Texas Bar Application Adds Questions About 'Incivility' and Free Speech in Wake of Stanford Law School Fracas

Gun control protesters near the University of Texas, Austin / Getty Images
April 14, 2023

The state of Texas is updating its bar application to include questions about whether applicants have engaged in "incivility and violations of school policies," according to a letter from the Texas Supreme Court obtained by the Washington Free Beacon. The change is a direct response to an incident at Stanford Law School last month in which students shouted down a federal judge.

Sen. Ted Cruz (R., Texas) wrote to the bar in March suggesting the change, arguing that Stanford Law School graduates should "be made to answer, in writing, whether they participated in the shameful harassment" of Fifth Circuit appellate judge Kyle Duncan, who was subjected to vulgar heckling when he attempted to deliver prepared remarks. The bar responded in early April, indicating that it planned to ask all applicants "directly" about their involvement in disruptive protests.

Texas's board of bar examiners made the change after concluding that schools like Stanford—which did not discipline a single heckler—cannot be trusted to attest to an applicant's character. The state "has historically relied on law schools to report disciplinary matters that should be considered in determining an applicant's character and fitness for admission to the Texas bar," Nathan Hecht, the chief justice of the Texas Supreme Court, wrote on behalf of the bar examiners, who evaluate applications to the bar. "School reactions to recent violations of free-speech policies suggest that reliance is not justified."

All lawyers must pass a "character and fitness" check that screens for values like honesty and civility. If those checks become more focused on disruptive conduct, they could make law students think twice before engaging in that conduct.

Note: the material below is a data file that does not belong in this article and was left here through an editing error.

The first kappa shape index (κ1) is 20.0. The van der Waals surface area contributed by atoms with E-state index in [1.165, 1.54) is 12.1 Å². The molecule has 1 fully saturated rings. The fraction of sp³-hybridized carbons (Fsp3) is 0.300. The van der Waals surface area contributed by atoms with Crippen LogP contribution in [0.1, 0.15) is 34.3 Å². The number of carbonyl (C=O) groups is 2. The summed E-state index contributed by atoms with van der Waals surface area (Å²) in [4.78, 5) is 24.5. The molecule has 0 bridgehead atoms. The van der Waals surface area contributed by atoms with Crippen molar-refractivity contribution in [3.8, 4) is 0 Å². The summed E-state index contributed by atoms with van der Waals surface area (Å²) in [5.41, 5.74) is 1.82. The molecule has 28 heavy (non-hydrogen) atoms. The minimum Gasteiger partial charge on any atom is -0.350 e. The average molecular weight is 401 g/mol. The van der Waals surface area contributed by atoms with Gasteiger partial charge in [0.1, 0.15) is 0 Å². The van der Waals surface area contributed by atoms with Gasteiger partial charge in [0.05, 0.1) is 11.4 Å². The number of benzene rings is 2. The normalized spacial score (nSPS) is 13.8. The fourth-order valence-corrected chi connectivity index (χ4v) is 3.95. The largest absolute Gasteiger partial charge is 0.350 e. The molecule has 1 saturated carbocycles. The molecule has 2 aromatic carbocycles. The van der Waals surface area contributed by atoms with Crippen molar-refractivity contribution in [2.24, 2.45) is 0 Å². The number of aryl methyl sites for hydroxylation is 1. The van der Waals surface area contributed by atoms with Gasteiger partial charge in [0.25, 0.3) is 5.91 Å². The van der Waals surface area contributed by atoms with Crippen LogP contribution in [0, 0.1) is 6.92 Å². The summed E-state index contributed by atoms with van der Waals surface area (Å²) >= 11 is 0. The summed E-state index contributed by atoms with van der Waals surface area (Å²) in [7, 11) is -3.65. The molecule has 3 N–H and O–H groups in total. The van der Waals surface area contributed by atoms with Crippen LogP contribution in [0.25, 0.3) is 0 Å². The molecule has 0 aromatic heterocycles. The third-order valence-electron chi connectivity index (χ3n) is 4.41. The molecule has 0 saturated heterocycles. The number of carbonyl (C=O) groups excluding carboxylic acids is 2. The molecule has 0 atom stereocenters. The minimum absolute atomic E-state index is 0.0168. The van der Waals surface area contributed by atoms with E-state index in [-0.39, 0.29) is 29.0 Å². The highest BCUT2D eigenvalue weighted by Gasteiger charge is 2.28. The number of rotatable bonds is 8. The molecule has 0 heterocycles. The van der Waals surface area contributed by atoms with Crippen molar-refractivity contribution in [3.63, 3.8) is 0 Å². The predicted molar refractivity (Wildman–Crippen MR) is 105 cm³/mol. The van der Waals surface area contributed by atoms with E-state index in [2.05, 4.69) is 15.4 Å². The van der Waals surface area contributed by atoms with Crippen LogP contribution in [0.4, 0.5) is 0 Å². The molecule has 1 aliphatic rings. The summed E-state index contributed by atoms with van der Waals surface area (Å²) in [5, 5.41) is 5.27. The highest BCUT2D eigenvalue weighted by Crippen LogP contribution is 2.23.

"Texas lawyers are expected to adhere to the Texas Lawyer's Creed," Hecht wrote, "promising to 'treat counsel, opposing parties, the Court, and members of the Court staff with courtesy and civility.' The admission process should examine whether applicants can be expected to fulfill this promise."

Stanford students told Duncan, among other things, "We hope your daughters get raped!" The new bar questions are the latest effort to impose consequences in Stanford's stead.

"I salute Chief Justice Hecht for his efforts to uphold the integrity of the Texas Bar, which is second to none," Cruz told the Free Beacon. "And by applying rigorous standards for new lawyers, it will remain that way. Other state bar associations ought to follow suit."

Cruz and Hecht aren't the only ones looking to leverage the bar against disruptors. John Banzhaf, a distinguished public interest lawyer with a long history of liberal activism, said last month that he plans to file bar complaints against the students who disrupted Duncan, some of whom, such as Denni Arnold, have been identified.

It's just one wave in the tsunami of backlash against Stanford, from both elected officials and Duncan's fellow judges. House Republicans are now pressing the American Bar Association to investigate the law school, saying it is not in compliance with accreditation standards that require it to promote free speech. And two circuit court judges, James Ho and Elizabeth Branch, announced this month that they will no longer hire clerks from Stanford Law School, broadening the boycott they began of Yale last year.

"Rules aren't rules without consequences," Ho said in a speech. "And students who practice intolerance don't belong in the legal profession."